05-31-2018 11:29 PM - edited 06-08-2018 11:35 AM
I use Vivado 2017.4, for xc7z030fbg484-2.
From "UG953 (v2017.4) December 20, 2017" pages 166-167
I get this info about MACC_MACRO:
But when I tested that i got:
1 - CREG == PREG == 1;
2 - AREG == BREG == CREG == PREG == 1;
3 - AREG == BREG == CREG == PREG == MREG == 1;
4 - AREG == BREG == 2; CREG == PREG == MREG == 1;
I got the results from synthesis, they also match simulation results.
Attached files "top.vhd" and "dsp48.vhd"
Is it mistake in datasheet? Or in my configuration?
As I understand there is no way to disable (or enable, as seen from datasheet) CREG?
My simulation results:
In addition to that, there is misleading info about the output width (P port).
There is attribute to determine the width:
But from block schematic representation and port description, we see:
Which information is correct?
Output port width is determined by input ports widths?
Or it's determined by attribute?
06-06-2018 12:27 PM
I don't see any difference in the latency measurements. The CREG is not used for MACC, so it doesn't matter if you enable it or not.
06-08-2018 12:26 AM - edited 06-08-2018 12:27 AM
You have checked it yourself, or you say that based on my info?
Differences with my project and datasheet:
1 - MREG, PREG
2 - MREG
3 - all the same
4 - all the same
What do you mean it not used?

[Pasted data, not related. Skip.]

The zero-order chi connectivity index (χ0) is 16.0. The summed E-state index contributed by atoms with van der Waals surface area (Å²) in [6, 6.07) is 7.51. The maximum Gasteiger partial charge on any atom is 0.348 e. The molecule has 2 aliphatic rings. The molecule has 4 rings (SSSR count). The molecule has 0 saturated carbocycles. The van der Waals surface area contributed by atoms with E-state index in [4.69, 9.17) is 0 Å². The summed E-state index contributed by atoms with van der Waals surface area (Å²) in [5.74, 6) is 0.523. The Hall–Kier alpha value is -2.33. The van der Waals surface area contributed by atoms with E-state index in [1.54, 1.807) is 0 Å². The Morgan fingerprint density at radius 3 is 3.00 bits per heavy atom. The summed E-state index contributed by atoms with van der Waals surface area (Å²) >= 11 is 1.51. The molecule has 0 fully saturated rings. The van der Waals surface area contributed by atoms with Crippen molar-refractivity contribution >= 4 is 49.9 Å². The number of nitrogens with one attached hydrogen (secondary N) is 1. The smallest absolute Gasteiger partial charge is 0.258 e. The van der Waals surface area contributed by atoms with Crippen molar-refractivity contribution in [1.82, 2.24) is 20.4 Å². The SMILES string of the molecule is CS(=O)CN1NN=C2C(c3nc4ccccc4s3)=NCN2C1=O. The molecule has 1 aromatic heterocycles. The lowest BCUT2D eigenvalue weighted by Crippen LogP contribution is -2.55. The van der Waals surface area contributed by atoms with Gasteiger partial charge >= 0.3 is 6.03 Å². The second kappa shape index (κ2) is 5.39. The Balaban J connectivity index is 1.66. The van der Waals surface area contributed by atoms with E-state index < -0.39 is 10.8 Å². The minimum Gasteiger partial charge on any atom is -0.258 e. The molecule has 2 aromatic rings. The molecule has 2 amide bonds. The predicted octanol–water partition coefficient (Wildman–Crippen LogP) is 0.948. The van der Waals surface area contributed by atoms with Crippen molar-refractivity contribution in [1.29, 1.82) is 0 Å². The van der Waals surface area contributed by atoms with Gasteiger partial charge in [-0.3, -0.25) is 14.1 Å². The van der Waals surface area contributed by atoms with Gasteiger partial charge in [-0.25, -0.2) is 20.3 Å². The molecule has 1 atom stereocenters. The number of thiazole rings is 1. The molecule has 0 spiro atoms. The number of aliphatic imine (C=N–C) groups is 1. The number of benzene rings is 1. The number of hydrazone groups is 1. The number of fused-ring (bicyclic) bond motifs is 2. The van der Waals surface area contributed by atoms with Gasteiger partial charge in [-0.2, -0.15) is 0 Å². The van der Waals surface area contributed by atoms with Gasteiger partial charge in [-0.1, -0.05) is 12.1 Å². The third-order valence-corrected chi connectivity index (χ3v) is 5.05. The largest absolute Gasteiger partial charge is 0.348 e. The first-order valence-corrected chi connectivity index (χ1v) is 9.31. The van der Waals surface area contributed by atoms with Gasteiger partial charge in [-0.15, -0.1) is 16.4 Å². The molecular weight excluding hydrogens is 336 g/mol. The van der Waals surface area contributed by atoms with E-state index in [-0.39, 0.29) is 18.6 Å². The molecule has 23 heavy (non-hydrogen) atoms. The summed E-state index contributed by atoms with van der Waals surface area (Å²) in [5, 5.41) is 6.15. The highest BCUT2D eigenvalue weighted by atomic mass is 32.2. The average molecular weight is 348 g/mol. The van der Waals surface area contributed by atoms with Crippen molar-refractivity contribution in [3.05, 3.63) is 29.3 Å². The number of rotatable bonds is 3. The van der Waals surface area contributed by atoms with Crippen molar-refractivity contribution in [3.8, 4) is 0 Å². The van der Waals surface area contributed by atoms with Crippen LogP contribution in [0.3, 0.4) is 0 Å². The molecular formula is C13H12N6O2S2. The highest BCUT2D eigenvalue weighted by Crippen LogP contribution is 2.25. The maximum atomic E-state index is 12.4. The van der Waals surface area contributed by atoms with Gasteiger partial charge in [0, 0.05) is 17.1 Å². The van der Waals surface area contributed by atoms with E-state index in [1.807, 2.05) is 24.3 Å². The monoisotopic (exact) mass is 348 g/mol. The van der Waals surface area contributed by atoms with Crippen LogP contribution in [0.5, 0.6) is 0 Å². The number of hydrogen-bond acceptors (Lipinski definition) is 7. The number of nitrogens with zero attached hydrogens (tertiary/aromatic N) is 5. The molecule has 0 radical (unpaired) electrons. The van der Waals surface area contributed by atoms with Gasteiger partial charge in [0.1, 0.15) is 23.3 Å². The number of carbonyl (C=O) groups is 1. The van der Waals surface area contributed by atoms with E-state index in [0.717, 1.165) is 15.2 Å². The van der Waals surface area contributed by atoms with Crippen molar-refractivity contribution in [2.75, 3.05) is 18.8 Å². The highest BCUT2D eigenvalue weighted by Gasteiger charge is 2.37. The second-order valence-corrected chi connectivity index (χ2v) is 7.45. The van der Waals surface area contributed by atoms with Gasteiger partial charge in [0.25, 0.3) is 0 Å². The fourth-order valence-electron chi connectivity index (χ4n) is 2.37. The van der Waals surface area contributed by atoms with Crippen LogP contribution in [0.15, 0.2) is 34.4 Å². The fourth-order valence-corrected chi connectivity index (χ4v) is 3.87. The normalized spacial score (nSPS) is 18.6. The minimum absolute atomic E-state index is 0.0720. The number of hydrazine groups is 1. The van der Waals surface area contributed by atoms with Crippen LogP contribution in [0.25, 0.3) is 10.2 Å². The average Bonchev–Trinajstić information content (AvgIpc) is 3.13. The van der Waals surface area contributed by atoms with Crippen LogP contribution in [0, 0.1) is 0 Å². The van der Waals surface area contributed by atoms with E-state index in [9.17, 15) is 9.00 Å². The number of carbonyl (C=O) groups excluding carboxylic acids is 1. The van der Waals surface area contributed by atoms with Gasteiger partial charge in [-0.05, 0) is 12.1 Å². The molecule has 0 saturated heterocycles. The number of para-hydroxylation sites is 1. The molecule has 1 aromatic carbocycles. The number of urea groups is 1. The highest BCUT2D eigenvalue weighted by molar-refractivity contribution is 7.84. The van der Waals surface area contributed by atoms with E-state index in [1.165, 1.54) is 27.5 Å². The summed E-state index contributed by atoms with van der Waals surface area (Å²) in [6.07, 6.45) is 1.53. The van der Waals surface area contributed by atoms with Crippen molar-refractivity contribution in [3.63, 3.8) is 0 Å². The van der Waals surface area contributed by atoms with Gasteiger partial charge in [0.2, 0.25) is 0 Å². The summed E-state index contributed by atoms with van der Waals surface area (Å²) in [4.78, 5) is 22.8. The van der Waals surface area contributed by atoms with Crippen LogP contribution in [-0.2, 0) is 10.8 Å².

CREG is always enabled (== 1), but there is no info about that in datasheet.
06-08-2018 04:34 AM
I don't see anywhere in your tests where you tested MREG = 1 with all others =0. I also don't see the case in your tests where MREG=PREG=1, with the others=0.
CREG should not matter since the logical setup for a MAC in a single DSP48 is A and B feed the multiplier and the P output feeds back through the X or Z multiplexer to the accumulator. I think either mux should work, but it's been a while since I coded a MAC. Even if you were to build a multi-DSP48 MAC, the CREG delay would be concurrent with one of the other register delays and shouldn't add to the latency.
06-08-2018 04:57 AM
To "see" that you can synthesize the design with my code, or in any other way.
I created 4 MACC_MACRO "instantiations", with all possible values of the "Latency" parameter
From datasheet if I use "Latency" = 1, I should get DSP48 with MREG == 1.
Instead of that, I got DSP48 with PREG == 1 and MREG == 0 (let's forget about CREG for now).
Clearly not what was written in datasheet.
The same with "Latency" == 2, from datasheet MREG should be == 1,
but after synthesis I got MREG == 0.
Clearly not what was written in datasheet.
I don't really care about latency as you state it, all I care about is which registers are used inside DSP48.
When I synthesyze or simulate my design, I see that CREG == 1, but from datasheet it should be 0.
As I understand if register is not written, then it should be 0.
06-08-2018 09:52 AM
When I first read your post, I thought you were questioning the latency of the macro versus the latency you asked for. I'm not sure why you care which registers are used.